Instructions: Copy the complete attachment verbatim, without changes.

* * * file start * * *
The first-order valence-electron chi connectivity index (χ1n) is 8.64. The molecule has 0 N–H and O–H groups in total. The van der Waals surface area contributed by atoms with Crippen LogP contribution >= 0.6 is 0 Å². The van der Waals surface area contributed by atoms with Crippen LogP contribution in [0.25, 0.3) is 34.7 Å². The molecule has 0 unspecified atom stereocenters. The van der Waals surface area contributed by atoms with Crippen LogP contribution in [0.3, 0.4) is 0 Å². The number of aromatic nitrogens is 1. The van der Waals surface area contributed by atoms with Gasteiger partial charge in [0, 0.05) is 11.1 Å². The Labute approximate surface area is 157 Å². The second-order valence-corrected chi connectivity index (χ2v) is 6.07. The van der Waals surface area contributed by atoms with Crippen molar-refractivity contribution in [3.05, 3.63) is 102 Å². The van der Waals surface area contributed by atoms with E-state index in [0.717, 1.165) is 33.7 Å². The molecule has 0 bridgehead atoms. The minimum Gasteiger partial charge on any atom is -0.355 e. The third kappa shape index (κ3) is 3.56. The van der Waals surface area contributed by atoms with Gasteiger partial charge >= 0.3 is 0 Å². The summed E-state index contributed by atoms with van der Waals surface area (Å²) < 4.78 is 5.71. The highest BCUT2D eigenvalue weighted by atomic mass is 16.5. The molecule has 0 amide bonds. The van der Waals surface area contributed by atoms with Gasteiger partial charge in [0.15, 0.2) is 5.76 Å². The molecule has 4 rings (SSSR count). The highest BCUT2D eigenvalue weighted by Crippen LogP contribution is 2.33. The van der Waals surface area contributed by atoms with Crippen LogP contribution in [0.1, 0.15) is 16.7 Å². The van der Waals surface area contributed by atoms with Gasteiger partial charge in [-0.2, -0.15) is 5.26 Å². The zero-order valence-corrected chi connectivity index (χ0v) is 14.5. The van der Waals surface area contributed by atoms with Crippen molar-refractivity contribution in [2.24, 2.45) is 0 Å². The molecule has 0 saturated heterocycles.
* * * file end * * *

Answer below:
The first-order valence-electron chi connectivity index (χ1n) is 8.64. The molecule has 0 N–H and O–H groups in total. The van der Waals surface area contributed by atoms with Crippen LogP contribution >= 0.6 is 0 Å². The van der Waals surface area contributed by atoms with Crippen LogP contribution in [0.25, 0.3) is 34.7 Å². The molecule has 0 unspecified atom stereocenters. The van der Waals surface area contributed by atoms with Crippen LogP contribution in [0.3, 0.4) is 0 Å². The number of aromatic nitrogens is 1. The van der Waals surface area contributed by atoms with Gasteiger partial charge in [0, 0.05) is 11.1 Å². The Labute approximate surface area is 157 Å². The second-order valence-corrected chi connectivity index (χ2v) is 6.07. The van der Waals surface area contributed by atoms with Crippen molar-refractivity contribution in [3.05, 3.63) is 102 Å². The van der Waals surface area contributed by atoms with E-state index in [0.717, 1.165) is 33.7 Å². The molecule has 0 bridgehead atoms. The minimum Gasteiger partial charge on any atom is -0.355 e. The third kappa shape index (κ3) is 3.56. The van der Waals surface area contributed by atoms with Gasteiger partial charge >= 0.3 is 0 Å². The summed E-state index contributed by atoms with van der Waals surface area (Å²) < 4.78 is 5.71. The highest BCUT2D eigenvalue weighted by atomic mass is 16.5. The molecule has 0 amide bonds. The van der Waals surface area contributed by atoms with Gasteiger partial charge in [0.15, 0.2) is 5.76 Å². The molecule has 4 rings (SSSR count). The highest BCUT2D eigenvalue weighted by Crippen LogP contribution is 2.33. The van der Waals surface area contributed by atoms with Crippen LogP contribution in [0.1, 0.15) is 16.7 Å². The van der Waals surface area contributed by atoms with Gasteiger partial charge in [-0.2, -0.15) is 5.26 Å². The zero-order valence-corrected chi connectivity index (χ0v) is 14.5. The van der Waals surface area contributed by atoms with Crippen molar-refractivity contribution in [2.24, 2.45) is 0 Å². The molecule has 0 saturated heterocycles.